The What and Why
Coding. The foundational process by which our digital world of apps, websites and operating systems is built. The demand for professionals who can code is increasing exponentially year over year, even while most schools simply do not teach coding, let alone introduce it. Beyond future employability, there are a host of other reasons why schools should be moving coding into the classroom. A 2013 Forbes article called "Teach Kids How To Code And You Give Them A Skill For Life" by Nick Morrison summarizes the need for coding instruction in schools quite nicely.
"...Teaching coding is about much more than helping children understand the technology they are using, important though that is... At a basic level, it improves problem-solving and thinking skills, and having digital skills will improve their chances of being employed in the future....It also has the potential to bring about a fundamental shift in the way we view technology, turning us from passive consumers into active producers... There is a massive difference between consuming content and being able to create it... It is important to have agency over the tools you are using."
So, great, coding is valuable and may have a place in my classroom. I think I should be doing it, but I have no idea how or where to get started. I don't know anything about coding myself. How can I expect to teach it to my students? And isn't early elementary a little early to start?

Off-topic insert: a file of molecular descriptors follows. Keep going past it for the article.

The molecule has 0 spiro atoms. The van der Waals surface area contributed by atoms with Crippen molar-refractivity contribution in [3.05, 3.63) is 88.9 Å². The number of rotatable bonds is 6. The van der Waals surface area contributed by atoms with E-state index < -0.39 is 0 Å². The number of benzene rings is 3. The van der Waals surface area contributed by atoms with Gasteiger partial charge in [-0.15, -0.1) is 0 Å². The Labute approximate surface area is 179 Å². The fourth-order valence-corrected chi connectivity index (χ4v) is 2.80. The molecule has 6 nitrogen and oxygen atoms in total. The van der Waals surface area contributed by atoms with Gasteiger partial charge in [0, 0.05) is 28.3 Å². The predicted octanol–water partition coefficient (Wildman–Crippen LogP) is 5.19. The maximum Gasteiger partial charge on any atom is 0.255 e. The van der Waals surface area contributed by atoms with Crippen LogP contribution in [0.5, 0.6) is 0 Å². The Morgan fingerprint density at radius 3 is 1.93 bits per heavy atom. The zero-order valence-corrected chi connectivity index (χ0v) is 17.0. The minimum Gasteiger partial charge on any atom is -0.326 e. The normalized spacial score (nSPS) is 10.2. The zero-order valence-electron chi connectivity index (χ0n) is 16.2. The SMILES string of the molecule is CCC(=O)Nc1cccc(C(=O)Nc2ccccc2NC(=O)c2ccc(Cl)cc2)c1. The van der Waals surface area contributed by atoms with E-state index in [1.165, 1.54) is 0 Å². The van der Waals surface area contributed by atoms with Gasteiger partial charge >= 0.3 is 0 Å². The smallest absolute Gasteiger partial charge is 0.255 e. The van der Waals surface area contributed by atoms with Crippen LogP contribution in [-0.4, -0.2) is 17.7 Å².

Leaping Before Looking
In April, after months of dealing with extensive water damage in my home, I realized that my opportunity to introduce my students to coding this school year was disappearing quickly. Because our math curriculum is quite "light" in the final quarter of the year, I thought it best to devote two 20 minute slots for coding throughout the month of May. Before I could come up with another reason why I didn't have time or couldn't pull this off before the end of the year, I downloaded Lightbot:Code Hour and Scratch Jr. to all of the Kindles during a break and had my kids jump into Lightbot before I could change my mind. I had toyed with Lightbot earlier in the year and remembered that the first level was very basic and that they built in complexity from there. So, in pairs, my students jumped into coding. I figured, if it didn't work, I'd try Scratch Jr. next. If that fell through, I could at least say I gave it a shot and build on it next year.
The Nuts and Bolts: Using Lightbot and Scratch
Lightbot: Code Hour is a great FREE introduction to coding. Students draft collections of commands for a little "lightbot" to perform. It is very intuitive and builds in complexity the further you proceed into the game. This is a great way to dip your toes into coding in the classroom. If your students really enjoy this game, there are more Lightbot apps they can purchase for their devices at home. These include Lightbot Jr: Coding Puzzles for Ages 4+, Lightbot Jr: Coding Puzzles and Lightbot : Programming Puzzles. For further information check out this review at Common Sense Media.
Teacher Tips: Don't tell your students how to do anything. That is what their brains and buddies are for. If they have a question about what to do, ask them what they have tried and who they have asked for help. Remind them that failure is a stepping stone, not a stop sign. Keep your hands off of their devices. Here are some pointers for each level in the app: